I was not aware that John Marshall was so involved in Virginia politics after the War and was asked multiple times by fellow Virginian George Washington to take on major positions, only to be rebuffed. He was so highly admired even before he entered the Supreme Court. So, the first 300 pages cover Marshall's career leading up to his nomination. The next 200+ pages cover his tenure on the Supreme Court.

What is really nice, though, about the way Smith handles the biography, is that he constantly brings back recurring theme's in Marshall's life, whether it is Marshall's ability to get along with people from either side of the aisle and his remarkable affability and love of Madeira wine, or his plain old good judgment and belief in the supremacy of the Union, or his dedication to his job and the country and his ability to strengthen the Supreme Court by striving for unanimous decisions and collegiality among the individual Supreme Court justices.

And obviously, Smith does a good job of putting the importance of Marshall's decisions in perspective in his time and today.
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24 of 25 people found the following review helpful By R. Price on January 4, 2005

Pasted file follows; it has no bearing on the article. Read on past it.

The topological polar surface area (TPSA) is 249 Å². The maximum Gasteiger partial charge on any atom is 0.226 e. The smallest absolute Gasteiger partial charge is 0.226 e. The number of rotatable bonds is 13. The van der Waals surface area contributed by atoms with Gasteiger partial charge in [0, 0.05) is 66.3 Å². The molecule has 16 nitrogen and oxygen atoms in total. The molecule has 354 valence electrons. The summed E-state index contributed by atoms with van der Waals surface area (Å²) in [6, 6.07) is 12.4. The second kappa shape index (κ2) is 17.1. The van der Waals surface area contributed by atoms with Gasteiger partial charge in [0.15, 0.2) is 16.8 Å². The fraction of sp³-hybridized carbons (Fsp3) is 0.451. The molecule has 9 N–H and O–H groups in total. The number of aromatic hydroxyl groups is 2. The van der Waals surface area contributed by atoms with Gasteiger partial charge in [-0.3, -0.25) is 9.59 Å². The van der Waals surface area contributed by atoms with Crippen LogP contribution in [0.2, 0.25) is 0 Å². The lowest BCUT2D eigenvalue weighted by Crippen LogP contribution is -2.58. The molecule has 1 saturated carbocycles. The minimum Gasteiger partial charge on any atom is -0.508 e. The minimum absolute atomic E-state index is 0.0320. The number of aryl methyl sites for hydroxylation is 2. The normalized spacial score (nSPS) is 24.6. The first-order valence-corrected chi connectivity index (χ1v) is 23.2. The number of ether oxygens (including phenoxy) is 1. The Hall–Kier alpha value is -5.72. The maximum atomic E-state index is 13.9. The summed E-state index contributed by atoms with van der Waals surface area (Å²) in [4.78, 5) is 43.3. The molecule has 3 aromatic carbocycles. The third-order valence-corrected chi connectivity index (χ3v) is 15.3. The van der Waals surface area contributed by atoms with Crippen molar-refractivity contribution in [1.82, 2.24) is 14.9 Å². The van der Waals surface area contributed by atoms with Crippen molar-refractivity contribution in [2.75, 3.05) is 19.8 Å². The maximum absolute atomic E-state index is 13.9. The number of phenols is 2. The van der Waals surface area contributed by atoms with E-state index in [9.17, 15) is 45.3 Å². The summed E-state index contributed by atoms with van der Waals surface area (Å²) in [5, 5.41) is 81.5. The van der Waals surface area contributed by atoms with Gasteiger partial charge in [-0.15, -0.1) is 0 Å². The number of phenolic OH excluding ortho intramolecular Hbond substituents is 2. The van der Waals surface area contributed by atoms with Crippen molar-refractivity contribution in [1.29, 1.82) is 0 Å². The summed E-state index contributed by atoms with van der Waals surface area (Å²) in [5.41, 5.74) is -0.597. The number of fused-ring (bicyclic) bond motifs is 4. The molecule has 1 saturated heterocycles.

Format: Hardcover
John Marshall is primarily remembered as the great chief justice who handed down many of the decisions that defined the constitutional structure, which law students read every year and judges are still dealing with nearly two centuries later. But in his wonderful biography, Smith shows the full picture of Marshall and his significant influence prior to his chief justiceship. Marshall was a soldier during the Revolution who later entered Virginia politics somewhat unwillingly. He was a well respected lawyer who eventually earned a sizable fortune, unlike most of his contemporaries who inherited theirs. Smith provides all of this in a clear and detailed manner. Also, he avoids one of the great problems that biographers of the founding era have: the extreme focus many place upon private lives of these men while limiting coverage of their public acts. Smith explains Marshall's private life without obsessing on it unnecessarily.